Cisco Systems wants to turn the enterprise data network into an electricity
Using open standards, the company wants to get server and storage vendors to collect and share information about their equipment and send it to Cisco routers and switches. The data could include power consumption, operating temperature and more.
It's becoming a critical job, and because the network touches all IT resources across the enterprise, data collection should happen there, according to Paul Marcoux, vice president of green engineering.
Marcoux joined Cisco from American Power Conversion only about six weeks ago, after Cisco created the position to overlook energy issues across all parts of the company. Networking gear itself makes up a much smaller portion of IT power consumption than do servers or storage, but Cisco plans to go beyond just making its own products more efficient.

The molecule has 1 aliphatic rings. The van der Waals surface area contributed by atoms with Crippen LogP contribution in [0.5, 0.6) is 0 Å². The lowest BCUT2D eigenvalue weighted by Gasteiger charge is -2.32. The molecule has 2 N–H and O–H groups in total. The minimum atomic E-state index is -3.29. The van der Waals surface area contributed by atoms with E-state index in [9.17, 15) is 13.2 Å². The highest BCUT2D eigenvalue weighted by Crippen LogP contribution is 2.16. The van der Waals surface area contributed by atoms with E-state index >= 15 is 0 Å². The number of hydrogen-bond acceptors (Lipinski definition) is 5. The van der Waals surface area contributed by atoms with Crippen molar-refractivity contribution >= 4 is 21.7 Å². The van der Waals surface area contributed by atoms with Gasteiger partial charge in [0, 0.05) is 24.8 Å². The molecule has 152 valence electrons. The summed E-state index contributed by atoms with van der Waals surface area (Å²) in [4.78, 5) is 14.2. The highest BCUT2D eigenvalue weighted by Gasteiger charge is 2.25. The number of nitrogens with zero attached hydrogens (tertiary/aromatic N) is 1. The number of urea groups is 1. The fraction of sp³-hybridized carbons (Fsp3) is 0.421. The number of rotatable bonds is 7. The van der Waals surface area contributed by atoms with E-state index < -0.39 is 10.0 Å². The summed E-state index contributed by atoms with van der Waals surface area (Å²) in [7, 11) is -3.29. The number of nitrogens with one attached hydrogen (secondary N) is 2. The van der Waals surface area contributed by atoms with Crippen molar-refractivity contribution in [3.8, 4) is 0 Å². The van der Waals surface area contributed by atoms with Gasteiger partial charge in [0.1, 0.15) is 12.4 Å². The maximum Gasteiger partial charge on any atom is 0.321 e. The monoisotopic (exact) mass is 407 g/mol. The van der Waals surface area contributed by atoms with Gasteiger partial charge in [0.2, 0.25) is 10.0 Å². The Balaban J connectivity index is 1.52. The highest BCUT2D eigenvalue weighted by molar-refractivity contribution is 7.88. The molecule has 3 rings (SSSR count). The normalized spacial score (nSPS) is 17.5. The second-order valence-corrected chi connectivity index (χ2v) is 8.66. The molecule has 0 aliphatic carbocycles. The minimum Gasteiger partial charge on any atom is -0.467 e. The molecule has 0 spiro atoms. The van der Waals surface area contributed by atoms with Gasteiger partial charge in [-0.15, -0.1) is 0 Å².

Power is a growing issue in datacentres as the cost of energy rises and concerns about global climate change increase. Being able to collect and analyse information about power usage is a big part of the battle and becoming more crucial in the age of virtualisation, according to Marcoux.
Distributing storage and processing cycles without regard for power issues is not just inefficient, it's dangerous, he said.
If virtualisation software looks at a process that requires more computing power or storage space, then enlists servers or storage devices that are near to overheating or running out of power, it could send a rack of servers over the edge and shut it down, Marcoux said. For that reason, the virtualisation system needs to know the power status of all the resources it may call upon, he said.
By the same token, consolidated datacentres typically serve many departments of an enterprise and consume a lot of power, but those groups generally don't have to pay for their part of the power.
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